Survive Daylight Savings 'Spring Forward' Without Skewing Your Sleep

It seems like only a few weeks ago we all “fell back” for Daylight Savings. Now, we’re getting ready to “spring forward.” Given the choice between the two, most people tend to prefer falling back, since it means they get an extra hour of sleep! In fact, many people dread springing forward because it effectively means losing an hour.

Springing forward and losing an hour is difficult for so many reasons. You’re likely to feel that “missing” hour when you wake up groggy the next morning! The shift in daylight also affects us. Sure, there’s more daylight after you get home from work, but you’re waking up to darkness each morning, which goes against our bodies’ natural waking mechanisms. Simply put: the shift to Daylight Savings throws a wrench into your circadian rhythm!

The feeling of “jet lag”

The disruption to your sleep schedule, combined with the shift in daylight from morning to evening, creates a feeling akin to jet lag. You might feel lethargic and disoriented for a day or two. Your demeanor might be more irritable or cranky. You might even have trouble falling asleep, staying asleep or waking up.

It’s hard to get your sleep back on track and restore your natural daily energy. The key isn’t to recover from the spring forward, but rather to anticipate and plan for it. Rather than adjusting to the disruptive nature of Daylight Savings, you can take steps to get ahead of it—often in the same way you’d prepare to combat jet lag after a long flight.

Don’t sacrifice your sleep

Rather than sit back and let spring rob you of an hour of sleep, it’s time to start banking time!

The concept of sleep banking is a controversial one, but most sleep researchers agree that a small amount of sleep banking is possible. An extra 15 minutes here and there really adds up over the course of a week—especially when you’re set to lose an hour at the end of it. Try going to bed 15-30 minutes earlier each night leading up to the spring forward. Giving yourself a little buffer of extra sleep can help cushion the blow of losing an hour.

In addition to banking small increments of sleep, try to also go to bed an hour earlier on the night of the time change. Done right, you might wake up feeling well-rested, like you didn’t lose any sleep at all!

Let a little light in

As mentioned, waking up can be more difficult after the spring forward, largely because there’s less morning light. If you’re someone who needs natural light to wake up, it might be time to invest in a light box.

Light boxes mimic natural sunlight and can help ease your body awake on-schedule in the morning. They’re also good for mood management! You’re less likely to wake up feeling cranky or sad when natural light is your alarm clock. And, a light box is a great way to keep your circadian rhythm consistent in a way that’s less artificial than an alarm clock.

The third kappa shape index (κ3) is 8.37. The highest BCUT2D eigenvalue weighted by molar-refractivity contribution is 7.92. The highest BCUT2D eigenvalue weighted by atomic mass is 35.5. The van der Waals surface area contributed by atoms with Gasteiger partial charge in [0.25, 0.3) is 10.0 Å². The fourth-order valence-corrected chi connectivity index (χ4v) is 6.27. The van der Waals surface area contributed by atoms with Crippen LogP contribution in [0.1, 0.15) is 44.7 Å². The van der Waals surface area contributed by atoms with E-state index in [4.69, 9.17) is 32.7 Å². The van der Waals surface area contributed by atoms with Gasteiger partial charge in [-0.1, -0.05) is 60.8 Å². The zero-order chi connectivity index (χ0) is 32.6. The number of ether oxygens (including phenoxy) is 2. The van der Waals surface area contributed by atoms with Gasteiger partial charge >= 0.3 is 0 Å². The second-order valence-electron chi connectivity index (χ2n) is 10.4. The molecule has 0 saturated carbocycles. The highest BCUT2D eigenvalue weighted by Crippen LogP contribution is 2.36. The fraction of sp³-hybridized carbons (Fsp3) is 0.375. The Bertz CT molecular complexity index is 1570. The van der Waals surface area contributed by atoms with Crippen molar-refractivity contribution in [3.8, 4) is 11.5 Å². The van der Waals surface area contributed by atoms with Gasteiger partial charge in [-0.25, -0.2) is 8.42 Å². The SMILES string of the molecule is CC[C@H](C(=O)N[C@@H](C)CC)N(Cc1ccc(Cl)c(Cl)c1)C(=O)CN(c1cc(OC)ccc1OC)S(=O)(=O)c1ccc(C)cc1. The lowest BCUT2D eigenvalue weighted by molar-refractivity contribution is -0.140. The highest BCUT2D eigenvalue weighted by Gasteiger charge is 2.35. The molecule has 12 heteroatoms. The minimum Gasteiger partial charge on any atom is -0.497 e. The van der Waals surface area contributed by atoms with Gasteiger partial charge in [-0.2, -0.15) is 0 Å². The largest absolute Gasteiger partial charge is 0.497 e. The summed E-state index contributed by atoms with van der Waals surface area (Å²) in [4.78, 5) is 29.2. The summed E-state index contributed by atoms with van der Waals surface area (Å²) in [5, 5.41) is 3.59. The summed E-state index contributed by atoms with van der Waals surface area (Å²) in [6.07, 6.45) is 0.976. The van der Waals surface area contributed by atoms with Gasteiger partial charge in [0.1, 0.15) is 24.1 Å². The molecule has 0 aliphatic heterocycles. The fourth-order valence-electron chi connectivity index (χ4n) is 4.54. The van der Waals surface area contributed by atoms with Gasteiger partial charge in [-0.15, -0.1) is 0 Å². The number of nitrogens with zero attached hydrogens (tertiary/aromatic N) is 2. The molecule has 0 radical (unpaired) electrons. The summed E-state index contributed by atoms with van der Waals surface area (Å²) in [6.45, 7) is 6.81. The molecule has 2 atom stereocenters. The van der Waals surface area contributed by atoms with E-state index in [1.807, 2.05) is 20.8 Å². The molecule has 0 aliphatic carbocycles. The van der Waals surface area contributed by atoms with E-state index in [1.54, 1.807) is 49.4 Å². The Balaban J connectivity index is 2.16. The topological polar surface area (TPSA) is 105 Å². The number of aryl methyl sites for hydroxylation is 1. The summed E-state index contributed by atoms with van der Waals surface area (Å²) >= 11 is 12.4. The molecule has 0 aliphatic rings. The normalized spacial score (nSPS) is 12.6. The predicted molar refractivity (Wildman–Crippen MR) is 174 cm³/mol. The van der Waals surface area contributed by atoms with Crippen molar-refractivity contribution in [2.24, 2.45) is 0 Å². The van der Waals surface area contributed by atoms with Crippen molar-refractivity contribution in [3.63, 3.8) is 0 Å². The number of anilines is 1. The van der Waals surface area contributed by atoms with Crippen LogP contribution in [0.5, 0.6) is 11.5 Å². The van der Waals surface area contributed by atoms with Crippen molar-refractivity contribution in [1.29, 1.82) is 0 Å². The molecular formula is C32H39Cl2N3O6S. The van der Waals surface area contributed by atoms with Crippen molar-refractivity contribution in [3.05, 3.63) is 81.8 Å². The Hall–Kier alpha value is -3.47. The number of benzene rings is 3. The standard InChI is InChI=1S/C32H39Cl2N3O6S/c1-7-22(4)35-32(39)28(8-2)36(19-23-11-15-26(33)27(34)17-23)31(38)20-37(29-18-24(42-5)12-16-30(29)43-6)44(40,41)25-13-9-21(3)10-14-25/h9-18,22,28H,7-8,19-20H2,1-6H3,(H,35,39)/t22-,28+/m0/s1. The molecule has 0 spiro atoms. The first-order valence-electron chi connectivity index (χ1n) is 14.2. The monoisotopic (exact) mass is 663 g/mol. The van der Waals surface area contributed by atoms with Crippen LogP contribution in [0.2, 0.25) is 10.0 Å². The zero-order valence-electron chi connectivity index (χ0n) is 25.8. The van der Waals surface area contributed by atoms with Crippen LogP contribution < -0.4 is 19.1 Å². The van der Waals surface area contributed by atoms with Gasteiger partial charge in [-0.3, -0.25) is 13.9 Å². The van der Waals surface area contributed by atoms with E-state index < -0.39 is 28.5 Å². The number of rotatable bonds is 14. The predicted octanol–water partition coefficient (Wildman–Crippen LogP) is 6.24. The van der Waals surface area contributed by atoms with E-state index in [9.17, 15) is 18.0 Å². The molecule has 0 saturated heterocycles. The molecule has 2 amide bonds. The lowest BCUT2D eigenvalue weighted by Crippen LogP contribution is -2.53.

A nap isn’t the worst thing in the world

Napping can be a great way to reacclimate your body after jet lag. It’s the same for Daylight Savings. Consider a 45-90-minute nap midday after the time change to give your body a chance to recuperate. Be warned though—napping for too long or too late in the day will only make it harder to fall asleep later in the evening.

It’s best to nap only if you’re really struggling. Forcing your body to sleep when it doesn’t have to will only further skew your sleep schedule.

Your body will naturally adapt

For most people, the disorientation of losing an hour of sleep passes in just a few days. Mid-week, they start to feel right as rain again. But for others, it can take longer. If you’re already having trouble sleeping, Daylight Savings time can send you into a serious sleep debt.

It’s important to monitor how rested you’re feeling each morning. If it’s four or five days since springing forward and you’re still dragging through the days, consider adjusting your sleep schedule. Go to bed an hour earlier, take a cat nap after work or try to tire yourself out before bed to get restful sleep. Eventually, your body will adjust—you just need to take steps to help it.

It’s never pleasant to wake up an hour earlier than you anticipated, but it’s something we all have to face at least once per year. With the spring forward coming up, it’s time to steel yourself for a change in your sleep schedule. Thankfully, with a little preparation, you can avoid paying the sandman a tax on your precious sleep this spring.

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